SHANGHAI - Swedish fashion giant H&M's official store on Alibaba's Tmall e-commerce platform has re-opened, 16 months after the Chinese site took it down following the brand's criticisms of human rights abuses in Xinjiang.
The re-opening was first noticed by Chinese netizens and confirmed by a Reuters search of the platform on Tuesday.
It was not clear what prompted the re-opening and H&M and Alibaba did not immediately respond to Reuters' requests for comment.
Tmall and many other Chinese platforms and apps scrubbed references to the fashion brand when it was revealed that H&M had pledged not to source cotton from China's far western Xinjiang region, citing concerns about human rights abuses there.
UN experts and rights groups estimate over a million people, mainly Uyghurs and other Muslim minorities, have been detained in recent years in a vast system of camps in Xinjiang. China denies all accusations of abuse.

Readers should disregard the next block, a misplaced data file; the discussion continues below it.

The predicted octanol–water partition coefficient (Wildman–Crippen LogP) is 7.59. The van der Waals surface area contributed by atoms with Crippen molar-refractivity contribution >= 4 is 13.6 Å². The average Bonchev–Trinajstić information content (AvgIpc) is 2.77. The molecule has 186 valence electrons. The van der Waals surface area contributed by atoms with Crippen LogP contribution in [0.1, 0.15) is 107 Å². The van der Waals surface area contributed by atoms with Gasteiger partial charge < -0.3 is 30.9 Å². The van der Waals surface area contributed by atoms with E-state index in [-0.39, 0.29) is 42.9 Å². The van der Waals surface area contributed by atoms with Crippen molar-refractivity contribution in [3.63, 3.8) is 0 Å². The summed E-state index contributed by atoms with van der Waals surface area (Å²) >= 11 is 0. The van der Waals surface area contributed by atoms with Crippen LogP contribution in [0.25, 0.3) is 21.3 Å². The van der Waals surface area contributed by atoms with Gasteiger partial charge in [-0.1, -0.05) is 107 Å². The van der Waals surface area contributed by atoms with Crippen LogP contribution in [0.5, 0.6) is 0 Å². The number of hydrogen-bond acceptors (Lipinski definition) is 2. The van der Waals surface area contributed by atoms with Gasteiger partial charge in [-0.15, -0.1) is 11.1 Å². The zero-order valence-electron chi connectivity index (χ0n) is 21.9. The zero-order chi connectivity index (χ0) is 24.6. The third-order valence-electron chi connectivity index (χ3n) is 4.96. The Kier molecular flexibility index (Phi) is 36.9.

H&M, the world's second-biggest fast-fashion retailer, first opened on Tmall in March 2018.
It was one of many Western brands caught up in the Xinjiang cotton controversy in March last year and was disproportionately impacted as one of the first to be targeted by netizens on Chinese social media.
While other brands such as Nike, Adidas, Burberry and Converse saw celebrity ambassadors sever ties over their public commitments not to use Xinjiang cotton, H&M was the only brand to see its online identity in China removed to such an extent.
Since March 2021, H&M has only been able to sell online in China via its own website and a mini-programme on WeChat, but has not been available or searchable on major third-party platforms such as Tmall or JD.com.
In June, H&M closed its flagship bricks-and-mortar store in Shanghai, hurt by the consumer backlash to the Xinjiang cotton controversy as well as lockdowns in China's commercial capital.
H&M entered China in 2007 with the opening of that three-storey flagship store and rapidly expanded. It had more than 500 stores in mainland China early last year but its website currently only lists 375.
(Reporting by Casey Hall; Editing by Sam Holmes)